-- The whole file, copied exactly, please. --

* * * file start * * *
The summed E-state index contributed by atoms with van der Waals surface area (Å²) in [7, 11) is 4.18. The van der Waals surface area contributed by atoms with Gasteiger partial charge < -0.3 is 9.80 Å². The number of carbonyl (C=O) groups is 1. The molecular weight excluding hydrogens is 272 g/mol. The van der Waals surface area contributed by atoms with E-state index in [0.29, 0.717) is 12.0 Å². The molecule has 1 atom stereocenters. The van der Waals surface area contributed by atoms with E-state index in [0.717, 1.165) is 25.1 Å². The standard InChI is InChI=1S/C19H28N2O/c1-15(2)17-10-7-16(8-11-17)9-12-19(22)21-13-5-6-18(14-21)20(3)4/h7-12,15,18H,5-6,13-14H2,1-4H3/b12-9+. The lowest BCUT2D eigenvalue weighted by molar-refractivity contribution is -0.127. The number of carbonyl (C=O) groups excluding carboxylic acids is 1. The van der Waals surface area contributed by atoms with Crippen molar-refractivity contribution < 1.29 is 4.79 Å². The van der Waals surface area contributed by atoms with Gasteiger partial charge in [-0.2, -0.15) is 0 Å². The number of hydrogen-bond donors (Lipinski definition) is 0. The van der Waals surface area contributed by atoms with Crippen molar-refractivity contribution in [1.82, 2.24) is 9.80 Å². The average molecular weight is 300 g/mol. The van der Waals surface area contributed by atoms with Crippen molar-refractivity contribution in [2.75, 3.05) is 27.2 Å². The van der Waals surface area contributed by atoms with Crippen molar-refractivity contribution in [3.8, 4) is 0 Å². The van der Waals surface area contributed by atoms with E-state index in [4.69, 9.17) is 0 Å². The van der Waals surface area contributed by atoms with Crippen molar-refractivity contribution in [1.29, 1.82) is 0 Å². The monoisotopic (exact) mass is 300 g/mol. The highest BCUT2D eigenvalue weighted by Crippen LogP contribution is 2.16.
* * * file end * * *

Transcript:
The summed E-state index contributed by atoms with van der Waals surface area (Å²) in [7, 11) is 4.18. The van der Waals surface area contributed by atoms with Gasteiger partial charge < -0.3 is 9.80 Å². The number of carbonyl (C=O) groups is 1. The molecular weight excluding hydrogens is 272 g/mol. The van der Waals surface area contributed by atoms with E-state index in [0.29, 0.717) is 12.0 Å². The molecule has 1 atom stereocenters. The van der Waals surface area contributed by atoms with E-state index in [0.717, 1.165) is 25.1 Å². The standard InChI is InChI=1S/C19H28N2O/c1-15(2)17-10-7-16(8-11-17)9-12-19(22)21-13-5-6-18(14-21)20(3)4/h7-12,15,18H,5-6,13-14H2,1-4H3/b12-9+. The lowest BCUT2D eigenvalue weighted by molar-refractivity contribution is -0.127. The number of carbonyl (C=O) groups excluding carboxylic acids is 1. The van der Waals surface area contributed by atoms with Crippen molar-refractivity contribution < 1.29 is 4.79 Å². The van der Waals surface area contributed by atoms with Gasteiger partial charge in [-0.2, -0.15) is 0 Å². The number of hydrogen-bond donors (Lipinski definition) is 0. The van der Waals surface area contributed by atoms with Crippen molar-refractivity contribution in [1.82, 2.24) is 9.80 Å². The average molecular weight is 300 g/mol. The van der Waals surface area contributed by atoms with Crippen molar-refractivity contribution in [2.75, 3.05) is 27.2 Å². The van der Waals surface area contributed by atoms with Crippen molar-refractivity contribution in [3.8, 4) is 0 Å². The van der Waals surface area contributed by atoms with E-state index in [4.69, 9.17) is 0 Å². The van der Waals surface area contributed by atoms with Crippen molar-refractivity contribution in [1.29, 1.82) is 0 Å². The monoisotopic (exact) mass is 300 g/mol. The highest BCUT2D eigenvalue weighted by Crippen LogP contribution is 2.16.